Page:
Lower Limb Reconstruction & Oncology

Head:
Donald S. Garbuz

Members:
Sandeep Bhachu
Paul W. Clarkson
Clive P. Duncan
Nelson V. Greidanus
Peter Grunau
Victor Jando

Bassam A. Masri
James A. McEwen (Adjunct)
R.W. McGraw (Emeritus)
Ramin Mehin
Peter L. Munk (Assoc.)
Torsten O. Nielsen (Assoc.)

Kostas P. Panagiotopoulos
Graham C. Pate
Dina Popovic
Arno Smit
Erasmus Smith
Jans Van der Merwe


The Division of Lower Limb Reconstruction & Oncology involves reconstruction of the hip, knee, foot and ankle, as well as treatment of benign and malignant soft tissue and bone tumours.

With the aging population, disorders affecting joints, in particular arthritis, will become more prevalent. For this reason, there will be an increased demand for surgeons who specialize in reconstruction of arthritic joints. We are very fortunate to be providers of such services. Furthermore, we are fortunate in that our results are second to none in terms of medical treatments. The success rate of hip and knee replacements are in the neighborhood of ninety-five percent. Despite this high success rate, these are mechanical devices that tend to fail with time, as all mechanical devices do. Hip and knee replacements tend to last 10 to 15 years, and subsequently they require further revision work. The Division specializes in such revision work, in addition to primary work. The Division also includes the foot and ankle service.

The human foot is a complex structure made up of 26 bones, 107 ligaments and 19 muscles. In addition to treating fractures and dislocations, the orthopaedic surgeon is also concerned with a wide variety of foot and ankle problems (BC Foot & Ankle Specialists: www.bcfootandankle.com) , including abnormalities of the ankle, hindfoot and midfoot; diabetic foot problems; rheumatoid arthritis; and other inflammatory arthritic conditions. A variety of surgical techniques – including joint replacement, arthroscopy, arthrodesis, osteotomy and synovectomy – are used to relieve pain, correct deformities and increase mobility of the joint.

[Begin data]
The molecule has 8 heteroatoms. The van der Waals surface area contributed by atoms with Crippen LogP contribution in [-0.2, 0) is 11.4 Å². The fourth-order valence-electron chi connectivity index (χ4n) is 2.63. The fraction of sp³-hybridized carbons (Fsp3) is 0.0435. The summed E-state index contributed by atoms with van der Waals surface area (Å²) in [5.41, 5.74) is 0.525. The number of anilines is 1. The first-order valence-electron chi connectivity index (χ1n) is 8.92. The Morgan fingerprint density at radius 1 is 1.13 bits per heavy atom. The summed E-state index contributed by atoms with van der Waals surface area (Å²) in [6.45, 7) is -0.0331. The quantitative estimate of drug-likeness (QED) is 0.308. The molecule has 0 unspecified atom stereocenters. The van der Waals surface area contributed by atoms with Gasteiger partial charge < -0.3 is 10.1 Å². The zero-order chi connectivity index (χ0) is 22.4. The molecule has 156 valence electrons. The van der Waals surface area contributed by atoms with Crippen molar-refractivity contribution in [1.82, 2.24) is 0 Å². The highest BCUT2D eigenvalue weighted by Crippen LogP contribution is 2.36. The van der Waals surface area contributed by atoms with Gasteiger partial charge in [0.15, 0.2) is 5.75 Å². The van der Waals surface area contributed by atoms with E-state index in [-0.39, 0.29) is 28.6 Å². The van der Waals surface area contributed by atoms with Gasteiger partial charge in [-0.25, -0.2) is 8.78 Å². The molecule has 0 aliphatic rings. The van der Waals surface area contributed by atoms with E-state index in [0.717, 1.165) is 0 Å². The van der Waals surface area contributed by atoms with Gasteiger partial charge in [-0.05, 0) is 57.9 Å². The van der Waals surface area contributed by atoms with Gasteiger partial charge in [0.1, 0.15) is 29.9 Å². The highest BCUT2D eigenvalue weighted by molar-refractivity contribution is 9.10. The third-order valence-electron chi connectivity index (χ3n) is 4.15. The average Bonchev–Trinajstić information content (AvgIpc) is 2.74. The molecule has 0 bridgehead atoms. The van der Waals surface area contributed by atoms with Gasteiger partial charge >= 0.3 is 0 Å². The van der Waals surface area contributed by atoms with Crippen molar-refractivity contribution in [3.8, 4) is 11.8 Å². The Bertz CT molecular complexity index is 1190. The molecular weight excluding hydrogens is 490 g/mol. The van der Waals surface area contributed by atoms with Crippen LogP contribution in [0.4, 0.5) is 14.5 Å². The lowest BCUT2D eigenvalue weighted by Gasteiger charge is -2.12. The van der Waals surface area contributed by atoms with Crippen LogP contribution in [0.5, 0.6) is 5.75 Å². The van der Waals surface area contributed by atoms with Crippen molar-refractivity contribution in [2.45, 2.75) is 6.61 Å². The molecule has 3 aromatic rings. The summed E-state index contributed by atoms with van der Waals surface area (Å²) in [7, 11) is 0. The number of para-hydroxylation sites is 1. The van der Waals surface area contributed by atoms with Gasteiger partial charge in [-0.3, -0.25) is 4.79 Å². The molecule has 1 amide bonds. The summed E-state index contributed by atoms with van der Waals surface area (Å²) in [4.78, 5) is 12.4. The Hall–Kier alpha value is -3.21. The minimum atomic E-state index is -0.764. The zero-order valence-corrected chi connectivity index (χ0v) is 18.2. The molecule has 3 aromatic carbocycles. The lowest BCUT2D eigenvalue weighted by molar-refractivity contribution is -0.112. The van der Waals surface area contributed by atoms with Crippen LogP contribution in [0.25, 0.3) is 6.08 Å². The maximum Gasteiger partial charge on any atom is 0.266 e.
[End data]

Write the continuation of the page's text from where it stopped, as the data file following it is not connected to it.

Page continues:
Medical research has a tremendous impact on improving the quality of life for patients with tumours in the bone, cartilage or other tissues of the musculoskeletal system. Not too many years ago, a diagnosis of bone cancer often led to amputation of the affected limb. Today, with the expertise of orthopaedic surgeons and other medical professionals, limb reconstruction surgery – replacing the cancerous area with bone harvested from a healthy part of the body, and/or a bank bone enables the patient to lead a more normal life. In some cases the limb is reconstructed with donated bone or a custom metal implant.

Because of their complex and unique nature, musculoskeletal tumours can be difficult to diagnose and treat. At the weekly Sarcoma Conference held at the British Columbia Cancer Agency, specialized teams of medical professionals from the Departments of Orthopaedics, General Surgery, Radiation and Medical Oncology, Pathology and Radiology meet to review complex cases. The specialists diagnose and determine the best treatment based on the stage of development of the cancer, as well as the patient’s past treatment and personal needs. When surgery is necessary, the operation is often a very lengthy, one-of- a-kind procedure involving several members of the team.